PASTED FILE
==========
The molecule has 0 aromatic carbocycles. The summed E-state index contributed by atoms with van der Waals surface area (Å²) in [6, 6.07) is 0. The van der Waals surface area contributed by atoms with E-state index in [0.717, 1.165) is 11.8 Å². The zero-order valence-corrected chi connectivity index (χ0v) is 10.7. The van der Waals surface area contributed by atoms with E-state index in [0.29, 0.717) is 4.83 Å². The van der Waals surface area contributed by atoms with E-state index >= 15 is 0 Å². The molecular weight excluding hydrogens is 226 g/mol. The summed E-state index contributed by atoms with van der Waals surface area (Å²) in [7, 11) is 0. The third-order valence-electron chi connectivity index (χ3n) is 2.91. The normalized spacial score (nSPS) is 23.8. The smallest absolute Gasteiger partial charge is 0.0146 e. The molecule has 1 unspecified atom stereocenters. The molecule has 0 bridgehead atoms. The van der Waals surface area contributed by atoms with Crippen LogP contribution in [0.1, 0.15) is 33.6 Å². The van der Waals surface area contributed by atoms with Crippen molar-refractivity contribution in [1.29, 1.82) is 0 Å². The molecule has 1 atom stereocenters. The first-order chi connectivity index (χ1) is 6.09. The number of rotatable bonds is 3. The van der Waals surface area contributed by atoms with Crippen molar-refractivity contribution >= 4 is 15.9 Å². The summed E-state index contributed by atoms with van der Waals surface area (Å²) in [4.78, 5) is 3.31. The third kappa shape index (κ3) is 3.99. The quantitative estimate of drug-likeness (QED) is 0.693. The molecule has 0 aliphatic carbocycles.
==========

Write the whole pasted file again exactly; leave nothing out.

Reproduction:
The molecule has 0 aromatic carbocycles. The summed E-state index contributed by atoms with van der Waals surface area (Å²) in [6, 6.07) is 0. The van der Waals surface area contributed by atoms with E-state index in [0.717, 1.165) is 11.8 Å². The zero-order valence-corrected chi connectivity index (χ0v) is 10.7. The van der Waals surface area contributed by atoms with E-state index in [0.29, 0.717) is 4.83 Å². The van der Waals surface area contributed by atoms with E-state index >= 15 is 0 Å². The molecular weight excluding hydrogens is 226 g/mol. The summed E-state index contributed by atoms with van der Waals surface area (Å²) in [7, 11) is 0. The third-order valence-electron chi connectivity index (χ3n) is 2.91. The normalized spacial score (nSPS) is 23.8. The smallest absolute Gasteiger partial charge is 0.0146 e. The molecule has 1 unspecified atom stereocenters. The molecule has 0 bridgehead atoms. The van der Waals surface area contributed by atoms with Crippen LogP contribution in [0.1, 0.15) is 33.6 Å². The van der Waals surface area contributed by atoms with Crippen molar-refractivity contribution in [1.29, 1.82) is 0 Å². The molecule has 1 atom stereocenters. The first-order chi connectivity index (χ1) is 6.09. The number of rotatable bonds is 3. The van der Waals surface area contributed by atoms with Crippen molar-refractivity contribution >= 4 is 15.9 Å². The summed E-state index contributed by atoms with van der Waals surface area (Å²) in [4.78, 5) is 3.31. The third kappa shape index (κ3) is 3.99. The quantitative estimate of drug-likeness (QED) is 0.693. The molecule has 0 aliphatic carbocycles.